Farmers' Rights are essential for maintaining crop genetic diversity, which is the basis of all food and agricultural production in the world. The International Treaty on Plant Genetic Resources for Food and Agriculture recognizes Farmers' Rights and provides for relevant measures. However, implementation is slow, and in many countries there is resistance.
This book shows the necessity of realizing Farmers' Rights for poverty alleviation and food security, the practical possibilities of doing so, and the potential gains for development and society at large. It provides decision-makers and practitioners with a conceptual framework for understanding Farmers’ Rights and success stories showing how each of the elements of Farmers' Rights can be realized in practice. The success stories have brought substantial achievements as regards one or more of the four elements of Farmers' Rights: the rights of farmers to save, use, exchange and sell farm-saved seed; the protection of traditional knowledge; benefit- sharing; and participation in decision-making.
This does not mean that these examples are perfect. Challenges encountered on the way are conveyed and offer important lessons. The stories represent different regions and localities, including Europe, Asia, Africa and Latin America, as well as various categories of stakeholders and types of initiatives and policies.
Table of Contents
Part 1: Introduction
1. Crop Genetic Diversity and Farmers’ Rights
2. What Constitutes a Success Story in the Context of Farmers’ Rights?
Regine Andersen and Tone Winge
Part 2: Success Stories from the Realization of Farmers’ Rights to Save, Use, Exchange and Sell Farm-saved Seed
3. Norway’s Path to Ensuring Farmers’ Rights in the European Context
4. Conservation of Local Varieties in the Basque Country in Spite of Legal Restrictions
Tone Winge and Helen Groome
5. Combining Farmers’ Rights and Plant Variety Protection in the Indian Law
Tone Winge, Regine Andersen and Anitha Ramanna-Pathak
Part 3: Success Stories from the Protection of Traditional Knowledge
6 Cataloguing Potato Varieties and Traditional Knowledge from the Andean Highlands of Huancavelica, Peru
Maria Scurrah, Stef de Haan and Tone Winge
7. A Community Registry in the Philippines
Regine Andersen, Teresita H. Borromeo and Nestor C. Altoveros
Part 4: Success Stories from the Realization of Farmers’ Rights to Participate in Benefit Sharing
8. Participatory Barley Breeding in Syria
Salvatore Ceccarelli, Stefania Grando and Tone Winge
9. Benefiting from Diversity in Nepal
Tone Winge, Regine Andersen and Pratap Shrestha
10. Community Seed Fairs in Zimbabwe
Robert Chakanda, Andrew Mushita and Tone Winge
11. Farmer Innovation in Tigray, Ethiopia
Fetien Abay, Åsmund Bjørnstad and Tone Winge
12. Capacity Building and Farmer Empowerment in Mali
Mamadou Goïta, Modibo Goïta, Mohamed Coulibaly and Tone Winge
13. The Hiroshima Agricultural Gene Bank: Re-introducing Local Varieties, Maintaining Traditional Knowledge
Yoshiaki Nishikawa and Tone Winge
Part 5: Success Stories from Farmers’ Participation in Decision-making
14. Advocacy for Farmers’ Rights in Nepal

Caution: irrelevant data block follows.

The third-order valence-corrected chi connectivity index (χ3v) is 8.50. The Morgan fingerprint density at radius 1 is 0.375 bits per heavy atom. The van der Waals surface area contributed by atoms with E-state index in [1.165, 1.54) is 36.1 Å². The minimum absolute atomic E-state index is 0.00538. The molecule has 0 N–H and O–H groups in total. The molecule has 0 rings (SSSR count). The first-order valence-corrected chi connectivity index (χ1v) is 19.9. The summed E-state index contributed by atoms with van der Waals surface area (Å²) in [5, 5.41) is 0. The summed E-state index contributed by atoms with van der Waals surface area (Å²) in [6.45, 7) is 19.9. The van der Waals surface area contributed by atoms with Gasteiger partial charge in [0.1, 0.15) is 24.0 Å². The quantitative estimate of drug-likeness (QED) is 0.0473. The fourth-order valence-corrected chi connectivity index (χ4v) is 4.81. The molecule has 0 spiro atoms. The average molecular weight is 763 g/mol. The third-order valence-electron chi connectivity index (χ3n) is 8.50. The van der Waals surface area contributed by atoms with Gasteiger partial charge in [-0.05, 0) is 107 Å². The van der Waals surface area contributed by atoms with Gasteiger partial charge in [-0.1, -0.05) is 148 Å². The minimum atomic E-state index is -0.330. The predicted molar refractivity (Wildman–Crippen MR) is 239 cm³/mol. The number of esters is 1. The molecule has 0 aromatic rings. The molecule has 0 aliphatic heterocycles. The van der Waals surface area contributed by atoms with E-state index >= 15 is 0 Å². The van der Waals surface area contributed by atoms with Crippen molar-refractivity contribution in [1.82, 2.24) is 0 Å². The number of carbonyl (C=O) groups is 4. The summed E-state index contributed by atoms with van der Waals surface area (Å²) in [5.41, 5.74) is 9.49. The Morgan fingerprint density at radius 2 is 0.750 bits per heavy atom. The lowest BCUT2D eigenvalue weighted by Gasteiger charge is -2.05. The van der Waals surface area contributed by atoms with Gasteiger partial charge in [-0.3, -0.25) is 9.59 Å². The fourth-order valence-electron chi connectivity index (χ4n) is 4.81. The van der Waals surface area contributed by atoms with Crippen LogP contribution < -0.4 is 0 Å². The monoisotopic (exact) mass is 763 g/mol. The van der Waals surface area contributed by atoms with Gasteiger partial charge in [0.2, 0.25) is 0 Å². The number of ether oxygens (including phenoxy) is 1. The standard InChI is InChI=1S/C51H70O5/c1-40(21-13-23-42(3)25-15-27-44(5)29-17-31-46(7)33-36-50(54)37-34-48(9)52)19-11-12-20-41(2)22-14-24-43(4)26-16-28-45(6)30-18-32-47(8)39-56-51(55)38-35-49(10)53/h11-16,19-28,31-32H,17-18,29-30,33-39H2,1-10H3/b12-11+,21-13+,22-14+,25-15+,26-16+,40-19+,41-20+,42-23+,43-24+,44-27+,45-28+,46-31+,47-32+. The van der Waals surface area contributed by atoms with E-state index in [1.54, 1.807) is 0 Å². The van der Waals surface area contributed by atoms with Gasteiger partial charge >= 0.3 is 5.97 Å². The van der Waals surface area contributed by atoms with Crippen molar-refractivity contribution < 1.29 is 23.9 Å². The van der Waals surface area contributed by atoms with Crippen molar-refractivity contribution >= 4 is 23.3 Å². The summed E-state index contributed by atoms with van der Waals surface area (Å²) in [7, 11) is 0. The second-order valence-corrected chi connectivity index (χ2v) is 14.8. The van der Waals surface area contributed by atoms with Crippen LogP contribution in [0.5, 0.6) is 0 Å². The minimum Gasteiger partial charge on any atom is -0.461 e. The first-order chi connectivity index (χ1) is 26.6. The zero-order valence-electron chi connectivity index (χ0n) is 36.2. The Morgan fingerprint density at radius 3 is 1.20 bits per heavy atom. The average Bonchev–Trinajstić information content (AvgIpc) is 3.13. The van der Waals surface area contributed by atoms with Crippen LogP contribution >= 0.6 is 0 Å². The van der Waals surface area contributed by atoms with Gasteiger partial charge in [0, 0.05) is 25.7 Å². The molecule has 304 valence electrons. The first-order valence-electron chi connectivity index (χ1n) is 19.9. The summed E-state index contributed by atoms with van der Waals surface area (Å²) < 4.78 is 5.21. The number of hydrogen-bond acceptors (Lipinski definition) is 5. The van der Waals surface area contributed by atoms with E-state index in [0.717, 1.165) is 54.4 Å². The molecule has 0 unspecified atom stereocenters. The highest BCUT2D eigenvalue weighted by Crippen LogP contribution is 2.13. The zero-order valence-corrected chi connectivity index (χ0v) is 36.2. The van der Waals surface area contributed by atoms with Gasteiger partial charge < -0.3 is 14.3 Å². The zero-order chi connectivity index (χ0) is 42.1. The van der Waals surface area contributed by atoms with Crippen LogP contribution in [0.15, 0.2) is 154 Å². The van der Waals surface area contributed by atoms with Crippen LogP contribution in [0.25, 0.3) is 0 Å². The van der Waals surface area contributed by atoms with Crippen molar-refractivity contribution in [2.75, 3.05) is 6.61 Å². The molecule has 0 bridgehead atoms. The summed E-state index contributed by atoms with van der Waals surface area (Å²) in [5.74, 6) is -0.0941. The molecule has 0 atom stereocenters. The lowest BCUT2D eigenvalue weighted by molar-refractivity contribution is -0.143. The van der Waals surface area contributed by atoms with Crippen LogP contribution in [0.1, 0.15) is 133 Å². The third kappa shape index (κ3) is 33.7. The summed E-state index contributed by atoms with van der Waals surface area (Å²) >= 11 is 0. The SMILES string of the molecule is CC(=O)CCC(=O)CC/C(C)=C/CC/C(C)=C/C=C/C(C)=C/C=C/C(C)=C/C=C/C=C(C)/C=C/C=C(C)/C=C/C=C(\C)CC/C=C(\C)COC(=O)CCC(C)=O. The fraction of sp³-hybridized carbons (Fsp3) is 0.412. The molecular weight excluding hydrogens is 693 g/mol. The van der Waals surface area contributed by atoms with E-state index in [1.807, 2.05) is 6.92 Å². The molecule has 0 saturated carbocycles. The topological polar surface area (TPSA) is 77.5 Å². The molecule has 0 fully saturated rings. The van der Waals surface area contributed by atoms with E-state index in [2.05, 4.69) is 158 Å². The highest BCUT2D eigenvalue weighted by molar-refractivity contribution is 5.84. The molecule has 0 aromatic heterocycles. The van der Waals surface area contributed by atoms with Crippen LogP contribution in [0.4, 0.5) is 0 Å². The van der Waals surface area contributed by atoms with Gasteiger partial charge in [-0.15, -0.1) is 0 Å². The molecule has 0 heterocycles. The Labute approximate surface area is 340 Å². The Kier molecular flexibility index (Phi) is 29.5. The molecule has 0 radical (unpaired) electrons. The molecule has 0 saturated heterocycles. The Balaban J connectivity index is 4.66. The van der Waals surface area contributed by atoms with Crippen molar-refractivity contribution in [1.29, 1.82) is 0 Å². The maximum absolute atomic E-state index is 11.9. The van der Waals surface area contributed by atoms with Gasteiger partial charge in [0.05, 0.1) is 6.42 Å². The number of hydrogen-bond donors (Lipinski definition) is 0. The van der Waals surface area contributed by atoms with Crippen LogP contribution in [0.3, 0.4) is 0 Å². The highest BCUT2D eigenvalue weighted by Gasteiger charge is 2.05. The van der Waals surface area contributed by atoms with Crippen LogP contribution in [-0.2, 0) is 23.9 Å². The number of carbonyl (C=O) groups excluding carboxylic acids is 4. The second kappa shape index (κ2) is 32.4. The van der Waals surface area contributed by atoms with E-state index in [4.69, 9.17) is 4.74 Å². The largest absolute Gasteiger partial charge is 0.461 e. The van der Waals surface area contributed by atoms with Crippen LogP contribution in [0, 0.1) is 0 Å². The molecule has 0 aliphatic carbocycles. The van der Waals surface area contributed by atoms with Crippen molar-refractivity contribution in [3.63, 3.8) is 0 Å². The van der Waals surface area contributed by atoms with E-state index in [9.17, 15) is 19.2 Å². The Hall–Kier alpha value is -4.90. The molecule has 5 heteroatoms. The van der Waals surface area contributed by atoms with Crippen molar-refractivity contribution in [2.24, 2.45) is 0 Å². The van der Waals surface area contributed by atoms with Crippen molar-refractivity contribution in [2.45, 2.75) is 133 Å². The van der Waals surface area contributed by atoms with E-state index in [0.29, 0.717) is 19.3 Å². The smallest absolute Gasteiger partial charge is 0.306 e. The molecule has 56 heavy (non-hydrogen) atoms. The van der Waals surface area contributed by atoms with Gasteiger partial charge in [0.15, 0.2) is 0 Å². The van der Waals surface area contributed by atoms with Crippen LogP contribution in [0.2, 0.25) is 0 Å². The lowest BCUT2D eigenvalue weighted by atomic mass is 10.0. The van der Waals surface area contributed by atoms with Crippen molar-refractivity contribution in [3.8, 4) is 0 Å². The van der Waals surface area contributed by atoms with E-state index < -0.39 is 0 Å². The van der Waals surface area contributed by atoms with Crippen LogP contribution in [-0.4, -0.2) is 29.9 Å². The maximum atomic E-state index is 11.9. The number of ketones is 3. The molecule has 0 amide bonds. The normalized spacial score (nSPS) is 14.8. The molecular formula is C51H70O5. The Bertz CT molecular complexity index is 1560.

Tone Winge, Kamalesh Adhikari and Regine Andersen
Part 6: Ways Forward
15. Future Prospects for the Realization of Farmers’ Rights
Regine Andersen and Tone Winge
Regine Andersen is a Senior Research Fellow at the Fridtjof Nansen Institute, Lysaker, Norway.
Tone Winge is a Research Fellow at the Fridtjof Nansen Institute, Lysaker, Norway.
"This book meticulously documents the progress of initiatives undertaken to shape the Farmers' Rights described in the International Treaty, taking the need to provide legal space for Farmers' Rights as the point of departure. With its suggestions for future work, it is a wealth of information for all concerned about and engaged in strengthening farmers' continuing role in maintaining crop diversity." – Bert Visser, Centre for Genetic Resources, Wageningen University and Research Centre, The Netherlands
"This book is indispensable for decision-makers and practitioners dealing with agriculture and food production. It illustrates from the theory to the practice how Farmers' Rights can and need to be implemented in order to ensure the continuous conservation and development of agro-biodiversity in the twenty-first century. As such it is a milestone for the realization of Farmers' Rights." – José Esquinas-Alcázar, Director and Chair of Studies on Hunger and Poverty, University of Córdoba, Spain and Former Secretary of the FAO International Treaty on Plant Genetic Resources for Food and Agriculture
"This is an excellent book for people who are interested in knowing what Farmers’ Rights can actually look like on the ground. By presenting success stories, Andersen and Winge take a positive, proactive approach to analyzing achievements in an area that is still, unfortunately, fraught with challenges, setbacks and relatively slow progress. A wide range of actors involved in Farmer Rights’ advocacy and policy development at local, national and international levels will benefit from the case studies and overall analysis this book provides." – Michael Halewood, Head, Policy Research Unit, Bioversity International, Italy